By Anna Valmero
BATANGAS CITY, BATANGAS—An alumnus of the Batangas State University (BSU) won the nationwide competition for the best electronic tricycle (e-trike) design contest by the Department of Energy (DOE).
Engineer Allen Marie Pirales, who dubbed his design “The Second Wind,” gives a modern look to the tricycle with emphasis on a compact vehicle to traverse narrow roads but without compromising passenger comfort.
“My inspiration is the original tricycle. They say that Filipinos are ingenious to the point that they were able to allow eight passengers from the standard two-passenger motorcycle. And the real problem is the smoke. I have always thought this can be improved,” said Pilares.
Pilares was also a scholar of the Department of Science and Technology and graduated with a degree in Electronics Engineering from BSU.
Pilares, together with first runner-up Julius Valiente of the University of the Philippines and second runner-up Norriele Ace Serrano of the Mapua Institute of Technology, were given P200,000 each.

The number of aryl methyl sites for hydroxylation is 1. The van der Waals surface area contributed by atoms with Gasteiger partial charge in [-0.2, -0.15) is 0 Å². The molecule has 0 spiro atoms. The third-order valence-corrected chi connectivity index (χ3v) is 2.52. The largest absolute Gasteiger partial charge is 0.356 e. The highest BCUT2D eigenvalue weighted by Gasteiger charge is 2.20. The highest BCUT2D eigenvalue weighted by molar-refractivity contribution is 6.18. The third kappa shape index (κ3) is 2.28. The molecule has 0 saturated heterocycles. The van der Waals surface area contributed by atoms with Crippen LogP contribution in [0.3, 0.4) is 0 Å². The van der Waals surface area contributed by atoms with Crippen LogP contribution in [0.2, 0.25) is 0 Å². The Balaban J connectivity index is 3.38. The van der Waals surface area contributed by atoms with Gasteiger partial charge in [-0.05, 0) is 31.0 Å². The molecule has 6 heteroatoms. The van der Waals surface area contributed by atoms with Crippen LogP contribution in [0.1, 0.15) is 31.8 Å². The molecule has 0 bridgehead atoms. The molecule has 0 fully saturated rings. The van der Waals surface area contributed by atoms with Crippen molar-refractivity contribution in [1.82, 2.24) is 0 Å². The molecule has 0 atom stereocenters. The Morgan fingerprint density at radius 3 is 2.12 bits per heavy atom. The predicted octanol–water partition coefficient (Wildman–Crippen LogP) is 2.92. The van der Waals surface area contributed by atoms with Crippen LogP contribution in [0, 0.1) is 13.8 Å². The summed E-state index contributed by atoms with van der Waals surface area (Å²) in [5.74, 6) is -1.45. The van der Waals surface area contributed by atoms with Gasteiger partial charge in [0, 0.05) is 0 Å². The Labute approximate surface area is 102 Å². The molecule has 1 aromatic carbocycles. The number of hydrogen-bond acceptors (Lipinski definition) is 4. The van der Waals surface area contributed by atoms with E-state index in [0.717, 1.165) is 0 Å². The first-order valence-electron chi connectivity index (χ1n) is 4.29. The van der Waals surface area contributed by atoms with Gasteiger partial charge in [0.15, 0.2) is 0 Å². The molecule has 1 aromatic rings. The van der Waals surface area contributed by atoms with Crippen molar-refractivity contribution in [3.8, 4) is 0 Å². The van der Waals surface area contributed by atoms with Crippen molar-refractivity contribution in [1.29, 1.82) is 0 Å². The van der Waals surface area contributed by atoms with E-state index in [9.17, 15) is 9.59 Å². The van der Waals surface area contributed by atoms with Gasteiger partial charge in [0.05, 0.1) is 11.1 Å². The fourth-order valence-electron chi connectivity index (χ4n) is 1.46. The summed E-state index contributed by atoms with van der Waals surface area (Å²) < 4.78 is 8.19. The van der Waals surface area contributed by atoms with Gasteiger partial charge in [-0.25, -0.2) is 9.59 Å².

The design contest is one of the projects of DOE to resolve the country’s dependency on price-volatile petroleum fuels.
Tricycle remain to be a significant mode of transportation for the public in cities and remote areas. Around 3.5 million tricycles nationwide which translates to 45 percent of all registered motor vehicles.
Conventional tricycles, however contribute to air pollution due to its carbureted two-stroke engines.
A pilot launch of e-trikes last year by the DOE and Asian Development Bank (ADB) showed that an e-trike is cheaper to operate than a conventional tricycle, which needs P250 of gasoline to cover 100 kilometers in a day.
An e-trike only needs electrical charge worth P50 to cover the same distance, according to the study.
Meanwhile, DOE and ADB teamed up to create a National Electric Vehicle Strategy to be funded with $500 million from the latter.
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